Last night, I was happily catching up on my favorite TV show via the internet and the phone rang. 

The call caught me by surprise. 

It turned out to be a live "virtual town hall" hosted by one of the local candidates and callers were invited to "press 3" to ask a question.

Maybe this is a technique that others are more familiar with, but it was new to me and it was engaging enough to win airtime for a candidate I wasn't planning on voting for.

The call pool managed to get 6,100 participants on the line all at once and keep their attention for nearly an hour (during prime time). In Kingston, that's a big number!

This experience got me thinking...

I came across this blog post today from GoodWorksCo. on what fundraisers can learn from election campaigns. 

I wonder, what could fundraisers learn from the virtual town hall approach? 

What if the Director of your international aid non-profit set up something similar to talk to supporters and community members about a natural disaster - think Japan? 

What if the President of your hospital or university could answer questions about the upcoming capital campaign or the desperate funding needs of the institution?

How about when things go wrong at your organization? Would there be more public forgiveness in bringing the leader out from behind the press releases and into a conversation with concerned supporters?

There is no script here, there are sticky questions, it's not easy to be on the line, but the human connection here can be incredible. It created the feeling that my opinion and vote both matter in this election and to this candidate. It brought the party platform onto my phone line; into an intimate space in my home.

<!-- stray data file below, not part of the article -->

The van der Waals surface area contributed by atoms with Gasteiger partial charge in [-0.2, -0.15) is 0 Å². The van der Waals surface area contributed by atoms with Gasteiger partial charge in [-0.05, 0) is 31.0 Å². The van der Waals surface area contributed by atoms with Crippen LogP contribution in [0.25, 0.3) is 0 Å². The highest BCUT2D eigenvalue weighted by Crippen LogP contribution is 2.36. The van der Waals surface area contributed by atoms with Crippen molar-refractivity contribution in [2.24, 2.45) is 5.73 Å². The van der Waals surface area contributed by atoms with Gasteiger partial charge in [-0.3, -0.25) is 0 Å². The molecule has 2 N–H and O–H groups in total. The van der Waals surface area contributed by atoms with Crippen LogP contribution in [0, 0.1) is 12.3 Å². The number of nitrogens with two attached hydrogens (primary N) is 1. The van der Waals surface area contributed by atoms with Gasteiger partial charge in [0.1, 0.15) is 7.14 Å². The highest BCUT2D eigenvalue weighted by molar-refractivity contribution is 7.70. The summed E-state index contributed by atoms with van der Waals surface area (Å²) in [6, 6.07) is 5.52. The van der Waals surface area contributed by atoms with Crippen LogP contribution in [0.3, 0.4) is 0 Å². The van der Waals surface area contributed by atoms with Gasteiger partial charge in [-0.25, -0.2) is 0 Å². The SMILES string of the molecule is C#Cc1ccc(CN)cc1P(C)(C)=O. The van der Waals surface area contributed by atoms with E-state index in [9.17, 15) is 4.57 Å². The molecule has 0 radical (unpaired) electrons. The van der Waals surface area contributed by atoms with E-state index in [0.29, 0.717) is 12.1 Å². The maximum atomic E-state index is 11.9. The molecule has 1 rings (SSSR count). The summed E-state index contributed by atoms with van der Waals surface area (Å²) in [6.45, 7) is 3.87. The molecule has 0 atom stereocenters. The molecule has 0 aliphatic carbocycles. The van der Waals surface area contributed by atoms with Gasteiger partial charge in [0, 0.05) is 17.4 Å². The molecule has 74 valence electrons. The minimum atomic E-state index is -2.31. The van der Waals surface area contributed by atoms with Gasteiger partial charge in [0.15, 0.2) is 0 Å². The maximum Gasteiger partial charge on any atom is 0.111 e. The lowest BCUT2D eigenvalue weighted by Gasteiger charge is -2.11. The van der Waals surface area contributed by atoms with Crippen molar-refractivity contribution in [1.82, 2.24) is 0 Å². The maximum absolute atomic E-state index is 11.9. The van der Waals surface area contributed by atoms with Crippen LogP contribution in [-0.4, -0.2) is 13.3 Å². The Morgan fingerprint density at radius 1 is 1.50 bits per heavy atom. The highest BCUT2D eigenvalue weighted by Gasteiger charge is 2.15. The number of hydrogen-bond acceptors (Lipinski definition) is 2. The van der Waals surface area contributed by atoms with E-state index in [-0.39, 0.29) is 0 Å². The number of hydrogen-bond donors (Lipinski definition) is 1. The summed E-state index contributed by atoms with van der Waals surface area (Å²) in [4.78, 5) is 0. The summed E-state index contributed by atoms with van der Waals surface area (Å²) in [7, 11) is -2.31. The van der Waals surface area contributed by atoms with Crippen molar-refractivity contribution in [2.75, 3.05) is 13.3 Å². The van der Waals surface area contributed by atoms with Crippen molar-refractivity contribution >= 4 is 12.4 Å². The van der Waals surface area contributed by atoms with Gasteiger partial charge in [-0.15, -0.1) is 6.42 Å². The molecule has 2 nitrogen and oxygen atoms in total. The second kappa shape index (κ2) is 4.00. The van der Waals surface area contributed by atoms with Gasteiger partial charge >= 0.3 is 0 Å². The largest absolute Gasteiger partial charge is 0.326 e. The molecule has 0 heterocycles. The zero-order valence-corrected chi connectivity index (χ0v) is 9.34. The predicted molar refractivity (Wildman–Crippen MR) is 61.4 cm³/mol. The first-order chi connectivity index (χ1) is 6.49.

What I would have done differently? 

No surprises. I would have loved to know the call was coming and to be somewhat prepared with a good question. 

Controlling the medium means you get a say in controlling the messages. Harness the power of social media. Send out a hashtag and post live tweets from the speaker's account. This didn't happen and people were online looking for that conversation.

I created my own hashtag and sent out live tweets on request for those who didn't pick up the phone on time - that means I got to filter the information. 

Do you think we can use this in fundraising / have you ever given it a try or does it only apply to an election scenario?

04/26/2011 15:38

Awesome! I'm astounded at how all parties are pretty much ignoring social media. Control issue I guess.

Thanks for blogging about this, I've heard about it but didn't know how it worked.

Provided we were discussing something of interest and value to donors ( Heart and Stroke, Cancer, Aging ) it would be a good method to consider for charities!

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Christina Attard
04/27/2011 10:16

Paul, Welcoming you as my first commenter! Thanks for joining in on the conversation.

I was at a Social Media for Government Roundtable in Kingston about a month ago and the most frequently used word was "control" as in controlling what others write about your organization in the SM environment.

I question whether "control" is the best way to manage and whether "share" "respond" and "interact" might be better approaches.

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11/07/2011 15:16

Hi Christina. I just came across your post here through AFP. I asked the same questions about a year ago (you can read about it on AFP’s blog here: http://afptoronto.org/blog/index.php/2011/11/whats-all-the-buzz-about-telephone-town-halls/ ).

I’m going to present some of our experiences during AFP Congress in Toronto later this month, perhaps I’ll see you there.

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